The Political Consequences of the Great Recession
The global financial crisis ushered in a period of economic instability, which heightened distributive conflicts and increased the salience of many economic policies. Still, the political consequences of the crisis differed across countries and political contexts. I was a member of the ERC-funded research project POLCON which was led by Hanspeter Kriesi and which studied the different political consequences of the Great Recession. The project combined a comparative-static analysis of 30 European countries with a dynamic analysis of political conflict in 12 countries. For this purpose, we studied both elections and political protest in the shadow of the Great Recession and analyzed the issue-specific public interaction between both political arenas. The key question that the project addressed was whether the Great Recession changed the long-term trends of political conflict in Europe. For this purpose, we utilized survey data as well as original content analysis of protest events, election campaigns, and issue-specific public contestations.
As part of this project, my research examined how the Great Recession influenced political competition in Europe. For example, I was responsible for analyzing the consequences of the economic crisis on electoral and protest politics in 30 European countries, focusing on the interactions between the two political arenas. This research, conducted jointly with Swen Hutter and Hanspeter Kriesi, highlights that the Great Recession destabilized the European party system and that this dynamic was reinforced by feedback effects between protest and electoral politics. To better understand these consequences, I also zoomed in and studied the political consequences of the most contested economic policies during the crisis: austerity and structural reforms. My research co-authored with Abel Bojar, Hanspeter Kriesi, and Chendi Wang shows that, on average, austerity packages hurt the popularity of incumbent parties. Yet, this effect was highly contingent on the economic and political context: in instances of rising unemployment, the involvement of external creditors, and high protest intensity, the cumulative impact of austerity on government popularity was especially high.
- “Who still likes social democracy? The support base of social democratic parties reconsidered” (with Line Rennwald). Party Politics 29(4):741-754, 2023.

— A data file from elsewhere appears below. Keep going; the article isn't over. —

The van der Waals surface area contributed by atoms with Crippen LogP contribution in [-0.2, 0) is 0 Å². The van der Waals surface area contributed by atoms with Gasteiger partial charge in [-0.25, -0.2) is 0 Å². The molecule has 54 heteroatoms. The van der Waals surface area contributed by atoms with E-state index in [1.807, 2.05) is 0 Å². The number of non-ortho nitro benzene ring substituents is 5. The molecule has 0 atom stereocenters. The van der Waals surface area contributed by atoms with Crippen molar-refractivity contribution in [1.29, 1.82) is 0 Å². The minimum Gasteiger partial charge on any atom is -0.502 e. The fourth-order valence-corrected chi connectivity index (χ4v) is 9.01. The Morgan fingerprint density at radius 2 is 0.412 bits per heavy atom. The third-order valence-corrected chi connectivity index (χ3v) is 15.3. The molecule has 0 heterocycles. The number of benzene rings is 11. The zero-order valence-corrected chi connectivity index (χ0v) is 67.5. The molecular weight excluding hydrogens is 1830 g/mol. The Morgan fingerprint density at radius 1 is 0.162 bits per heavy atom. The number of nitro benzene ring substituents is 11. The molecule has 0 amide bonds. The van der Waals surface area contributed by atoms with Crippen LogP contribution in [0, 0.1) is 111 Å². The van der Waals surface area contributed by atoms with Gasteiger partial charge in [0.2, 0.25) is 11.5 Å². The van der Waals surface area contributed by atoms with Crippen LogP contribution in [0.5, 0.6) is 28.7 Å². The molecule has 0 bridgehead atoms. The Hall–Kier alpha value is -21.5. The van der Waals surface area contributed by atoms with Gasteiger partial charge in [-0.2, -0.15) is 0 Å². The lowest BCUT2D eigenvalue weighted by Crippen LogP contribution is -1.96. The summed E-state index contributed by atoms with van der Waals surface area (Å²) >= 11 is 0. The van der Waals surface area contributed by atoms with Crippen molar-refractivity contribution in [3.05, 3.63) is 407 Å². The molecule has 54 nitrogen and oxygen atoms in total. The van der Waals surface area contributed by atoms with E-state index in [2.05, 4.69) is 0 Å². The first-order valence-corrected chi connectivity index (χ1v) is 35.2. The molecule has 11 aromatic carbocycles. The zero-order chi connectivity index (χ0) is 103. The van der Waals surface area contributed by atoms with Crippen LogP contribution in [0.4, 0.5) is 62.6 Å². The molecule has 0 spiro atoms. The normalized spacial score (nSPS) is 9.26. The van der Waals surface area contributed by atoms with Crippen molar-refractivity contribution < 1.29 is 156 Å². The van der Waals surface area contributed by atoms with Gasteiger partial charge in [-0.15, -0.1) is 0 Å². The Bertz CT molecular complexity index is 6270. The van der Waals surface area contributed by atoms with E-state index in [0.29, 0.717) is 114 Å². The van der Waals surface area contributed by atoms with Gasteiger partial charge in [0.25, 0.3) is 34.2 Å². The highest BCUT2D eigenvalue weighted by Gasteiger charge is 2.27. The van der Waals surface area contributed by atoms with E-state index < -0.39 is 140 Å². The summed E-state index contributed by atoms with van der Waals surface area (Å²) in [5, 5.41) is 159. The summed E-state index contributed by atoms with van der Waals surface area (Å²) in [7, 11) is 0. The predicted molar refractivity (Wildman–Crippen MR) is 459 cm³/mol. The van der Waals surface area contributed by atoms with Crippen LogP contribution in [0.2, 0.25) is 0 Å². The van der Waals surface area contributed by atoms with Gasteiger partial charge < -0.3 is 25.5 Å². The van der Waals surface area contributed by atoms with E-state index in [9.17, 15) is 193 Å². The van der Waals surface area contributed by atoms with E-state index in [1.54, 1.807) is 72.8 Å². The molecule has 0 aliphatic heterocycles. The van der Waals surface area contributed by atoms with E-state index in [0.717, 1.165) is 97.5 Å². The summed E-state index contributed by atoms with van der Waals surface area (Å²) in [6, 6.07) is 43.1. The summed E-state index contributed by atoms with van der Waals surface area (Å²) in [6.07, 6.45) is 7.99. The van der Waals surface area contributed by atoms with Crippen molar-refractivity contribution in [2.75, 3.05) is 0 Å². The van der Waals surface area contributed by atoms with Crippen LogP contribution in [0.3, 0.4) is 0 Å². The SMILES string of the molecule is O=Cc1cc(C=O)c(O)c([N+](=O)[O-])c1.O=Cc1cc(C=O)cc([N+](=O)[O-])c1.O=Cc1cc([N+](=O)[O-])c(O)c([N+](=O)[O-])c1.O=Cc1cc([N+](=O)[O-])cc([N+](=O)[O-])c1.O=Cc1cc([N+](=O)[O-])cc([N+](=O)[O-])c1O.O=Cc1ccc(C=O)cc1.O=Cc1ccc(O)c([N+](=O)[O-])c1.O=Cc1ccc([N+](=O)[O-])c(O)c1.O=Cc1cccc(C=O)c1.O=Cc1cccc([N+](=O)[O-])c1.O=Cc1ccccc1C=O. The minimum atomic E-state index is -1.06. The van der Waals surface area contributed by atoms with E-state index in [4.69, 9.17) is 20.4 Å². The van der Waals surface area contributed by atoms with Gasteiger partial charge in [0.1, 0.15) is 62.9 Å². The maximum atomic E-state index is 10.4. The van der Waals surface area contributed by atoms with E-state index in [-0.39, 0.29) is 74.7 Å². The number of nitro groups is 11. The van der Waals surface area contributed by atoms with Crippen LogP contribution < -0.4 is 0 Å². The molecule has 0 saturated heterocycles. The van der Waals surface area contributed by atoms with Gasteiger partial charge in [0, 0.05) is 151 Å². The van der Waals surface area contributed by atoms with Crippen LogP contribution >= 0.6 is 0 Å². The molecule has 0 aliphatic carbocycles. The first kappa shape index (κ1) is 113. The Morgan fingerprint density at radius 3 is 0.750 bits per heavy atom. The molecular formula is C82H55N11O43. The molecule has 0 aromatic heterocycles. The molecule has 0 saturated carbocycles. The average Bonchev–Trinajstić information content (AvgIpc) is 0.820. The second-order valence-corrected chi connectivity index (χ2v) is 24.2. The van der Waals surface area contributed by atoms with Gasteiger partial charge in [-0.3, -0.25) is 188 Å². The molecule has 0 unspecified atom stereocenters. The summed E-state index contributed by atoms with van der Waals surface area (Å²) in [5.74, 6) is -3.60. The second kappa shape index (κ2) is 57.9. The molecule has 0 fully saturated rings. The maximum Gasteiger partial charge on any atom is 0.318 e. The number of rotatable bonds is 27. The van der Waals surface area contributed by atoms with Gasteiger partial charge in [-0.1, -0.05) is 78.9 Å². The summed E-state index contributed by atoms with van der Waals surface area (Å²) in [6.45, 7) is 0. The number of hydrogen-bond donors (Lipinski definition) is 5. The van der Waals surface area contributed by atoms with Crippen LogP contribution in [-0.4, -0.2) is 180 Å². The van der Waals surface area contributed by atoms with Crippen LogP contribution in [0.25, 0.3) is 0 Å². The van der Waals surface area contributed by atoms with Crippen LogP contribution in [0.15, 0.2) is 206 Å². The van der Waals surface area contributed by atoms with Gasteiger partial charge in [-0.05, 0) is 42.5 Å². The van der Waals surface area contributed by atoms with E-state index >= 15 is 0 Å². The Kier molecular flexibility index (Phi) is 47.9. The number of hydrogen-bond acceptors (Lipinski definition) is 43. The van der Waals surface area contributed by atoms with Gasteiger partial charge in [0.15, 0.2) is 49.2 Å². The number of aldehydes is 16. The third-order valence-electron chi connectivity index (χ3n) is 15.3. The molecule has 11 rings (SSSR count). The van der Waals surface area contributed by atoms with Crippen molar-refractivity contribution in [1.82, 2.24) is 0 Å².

- “The effect of austerity packages on government popularity during the Great Recession” (with Abel Bojar, Hanspeter Kriesi and Chendi Wang). British Journal of Political Science 52(1):181-199, 2022.
- “Dynamics of protest and electoral politics in the Great Recession” (with Swen Hutter, and Hanspeter Kriesi). European Journal of Political Research 59(4):842-866, 2020.
- “The electoral consequences of centrist policies: Fiscal consolidations and the fate of social democratic parties.” In Silja Häusermann and Herbert Kitschelt (eds.), Beyond Social Democracy: The Transformation of the Left in Emerging Knowledge Societies. Cambridge: Cambridge University Press, forthcoming.
- “Electoral punishment and protest politics in times of crisis” (with Swen Hutter and Hanspeter Kriesi). In Hanspeter Kriesi, Jasmine Lorenzini, Bruno Wüest, and Silja Häusermann (eds.), Contention in Times of Crises: Comparing Political Protest in 30 European Countries, 2000-2015. Cambridge: Cambridge University Press, 2020.
- “The restructuring of British and German party politics in times of crisis” (with Julia Schulte-Cloos). In Hutter, Swen and Hanspeter Kriesi (eds.), European Party Politics in Times of Crisis. Cambridge: Cambridge University Press, 2019.
- “From boom to bust: A comparative analysis of Greece and Spain under austerity” (with Guillem Vidal). In Doxiadis, Evdoxios and Aimee Placas (eds.). Living Under Austerity: Greek Society in Crisis. New York: Berghahn Books, 2018.